IEP Uh Oh or OK

By Fran Goldfarb

What do you do if thereís a problem?  Problems with IEPs can take several forms.

One type of problem is scheduling an IEP.  For an initial or three-year IEP, the district has 15 days to devise an assessment plan and 50 days from the receipt of your signature on the assessment plan to do the testing, write the report and hold the IEP.  If it takes longer than that, the district is out of compliance.  To help the district stay within the timeline, request the IEP in writing.  If 50 days have passed and nothing has happened, again contact the school district in writing (a certified letter is a good idea and keep the dated receipt) and ask that they respond to you in writing as to the timeline.  You have the option of filing a compliance complaint if the district is out of compliance.

The second type of problem is disagreeing with the assessment.  If you feel that the assessment is inaccurate or incomplete, you can seek an independent assessment at public expense.  Once again, please explain your concerns in writing and inform the district of your plans to seek an independent assessment.

The third type of disagreement is with the placement or services your child receives.  If you disagree with your childís IEP, you do not have to sign it, or you can sign that the IEP was held but you disagree with the plan offered.  If this is the case, you have several options: 1) You can appeal the plan.  If you appeal, you will most likely meet with the same people but you can offer new information or listen to new information offered by the district and see if you can reach an agreement. 2) You can ask for mediation. If you request mediation, a neutral mediator (trained by the state) will sit down with you and the district representatives and try to reach a mutually acceptable solution.  Many people who go into mediation choose to work with an advocate. 3) The third option is due process.  In this option you will meet with a hearing officer and both sides will present their case and the hearing officer will decide on the outcome.  Anyone going into due process should have an advocate or an attorney.  Many times the hearing officer will require that mediation be tried before going into a hearing.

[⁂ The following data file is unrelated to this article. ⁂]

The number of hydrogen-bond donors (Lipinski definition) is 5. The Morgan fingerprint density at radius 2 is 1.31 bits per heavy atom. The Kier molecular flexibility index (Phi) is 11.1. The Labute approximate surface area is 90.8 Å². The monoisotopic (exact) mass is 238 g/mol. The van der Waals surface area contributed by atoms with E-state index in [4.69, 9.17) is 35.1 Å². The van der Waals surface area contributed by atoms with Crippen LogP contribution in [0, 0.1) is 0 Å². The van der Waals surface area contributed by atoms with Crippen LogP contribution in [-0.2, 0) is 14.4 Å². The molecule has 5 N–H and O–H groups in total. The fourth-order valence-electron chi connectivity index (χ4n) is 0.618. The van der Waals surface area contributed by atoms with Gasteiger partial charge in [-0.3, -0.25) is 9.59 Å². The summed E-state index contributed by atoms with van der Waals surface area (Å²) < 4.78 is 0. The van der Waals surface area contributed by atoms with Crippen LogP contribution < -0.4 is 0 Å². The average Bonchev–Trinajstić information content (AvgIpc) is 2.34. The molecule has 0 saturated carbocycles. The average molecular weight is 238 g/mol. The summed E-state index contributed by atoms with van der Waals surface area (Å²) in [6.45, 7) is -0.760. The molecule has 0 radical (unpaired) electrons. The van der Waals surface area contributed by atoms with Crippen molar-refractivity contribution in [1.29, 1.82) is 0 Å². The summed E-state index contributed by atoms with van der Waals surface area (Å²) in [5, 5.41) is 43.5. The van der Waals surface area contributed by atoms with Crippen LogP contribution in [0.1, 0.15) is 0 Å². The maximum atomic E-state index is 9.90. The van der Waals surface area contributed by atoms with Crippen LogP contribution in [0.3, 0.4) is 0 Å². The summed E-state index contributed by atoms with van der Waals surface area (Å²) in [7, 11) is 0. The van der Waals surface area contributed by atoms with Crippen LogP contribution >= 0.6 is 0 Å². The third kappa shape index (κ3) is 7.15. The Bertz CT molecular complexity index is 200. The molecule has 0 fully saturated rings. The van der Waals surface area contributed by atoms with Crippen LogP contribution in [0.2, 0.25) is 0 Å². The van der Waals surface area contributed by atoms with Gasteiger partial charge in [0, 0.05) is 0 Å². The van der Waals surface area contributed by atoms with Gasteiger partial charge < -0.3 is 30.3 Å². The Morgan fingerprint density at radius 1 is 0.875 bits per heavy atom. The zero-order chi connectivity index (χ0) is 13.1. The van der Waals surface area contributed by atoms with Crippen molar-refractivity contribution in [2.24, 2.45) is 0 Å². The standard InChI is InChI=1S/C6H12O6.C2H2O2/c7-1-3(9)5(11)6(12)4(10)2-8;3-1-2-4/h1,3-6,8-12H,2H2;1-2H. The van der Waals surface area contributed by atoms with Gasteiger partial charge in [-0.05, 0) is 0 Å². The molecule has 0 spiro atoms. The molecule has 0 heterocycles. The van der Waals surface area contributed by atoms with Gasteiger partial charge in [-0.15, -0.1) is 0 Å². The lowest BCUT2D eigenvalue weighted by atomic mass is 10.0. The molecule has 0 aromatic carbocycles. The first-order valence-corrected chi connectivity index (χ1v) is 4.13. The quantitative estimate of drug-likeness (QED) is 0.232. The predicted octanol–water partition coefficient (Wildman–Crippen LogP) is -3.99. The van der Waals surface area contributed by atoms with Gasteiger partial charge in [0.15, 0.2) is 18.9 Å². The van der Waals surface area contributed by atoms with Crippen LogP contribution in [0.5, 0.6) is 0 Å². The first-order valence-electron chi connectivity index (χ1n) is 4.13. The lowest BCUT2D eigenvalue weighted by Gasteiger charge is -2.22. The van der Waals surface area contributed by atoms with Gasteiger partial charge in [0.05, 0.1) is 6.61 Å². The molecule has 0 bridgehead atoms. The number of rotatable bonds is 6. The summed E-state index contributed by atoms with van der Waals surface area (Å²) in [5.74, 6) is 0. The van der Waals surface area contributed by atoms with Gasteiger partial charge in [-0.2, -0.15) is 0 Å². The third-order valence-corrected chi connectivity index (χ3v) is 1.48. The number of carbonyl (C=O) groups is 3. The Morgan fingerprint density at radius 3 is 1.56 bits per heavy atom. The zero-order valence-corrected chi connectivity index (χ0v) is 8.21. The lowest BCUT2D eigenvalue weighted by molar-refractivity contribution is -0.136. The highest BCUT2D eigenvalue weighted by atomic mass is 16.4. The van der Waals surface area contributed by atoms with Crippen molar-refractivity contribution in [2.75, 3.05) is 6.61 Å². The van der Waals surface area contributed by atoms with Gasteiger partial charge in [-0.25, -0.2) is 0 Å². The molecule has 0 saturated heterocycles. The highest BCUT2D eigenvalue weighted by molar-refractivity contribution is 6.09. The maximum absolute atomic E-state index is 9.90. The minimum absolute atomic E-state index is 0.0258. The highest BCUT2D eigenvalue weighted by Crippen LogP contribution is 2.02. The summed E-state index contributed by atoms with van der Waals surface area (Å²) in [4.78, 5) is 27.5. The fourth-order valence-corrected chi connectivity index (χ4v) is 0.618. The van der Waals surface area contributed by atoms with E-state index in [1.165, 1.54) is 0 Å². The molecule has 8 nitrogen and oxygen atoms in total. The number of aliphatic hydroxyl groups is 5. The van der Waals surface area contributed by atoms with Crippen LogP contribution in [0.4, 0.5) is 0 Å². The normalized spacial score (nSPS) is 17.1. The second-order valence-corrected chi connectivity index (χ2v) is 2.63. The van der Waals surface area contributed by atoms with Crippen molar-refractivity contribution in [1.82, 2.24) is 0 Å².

If you agree with most of an IEP, but disagree with one or two sections, you can sign off on what you agree with, but note that you do not agree with everything.  This way your child can receive the uncontested services while you are working on the other ones.

 The fourth type of problem is when you have an acceptable IEP, but it isnít being implemented.  Maybe you are told that there is a waiting list for that service.  This is not acceptable.  This is an issue of compliance.  A compliance complaint is filed with the California State Department of Education (CDE) and is then investigated by the CDE.  If the CDE finds that the district is "out of compliance" it will order it back into compliance and may ask it to submit a plan describing what the district will do to rectify this problem.

 Remember, anytime you have a concern submit it in writing and ask for a written reply.  You are trying to establish a paper trail and if it isnít on paper you have no way of proving that the conversation took place.

[For more on IEPs from Coleen Tomko's perspective, click here.]

[For the all-important views of Dr. Seuss on this subject, click here.]

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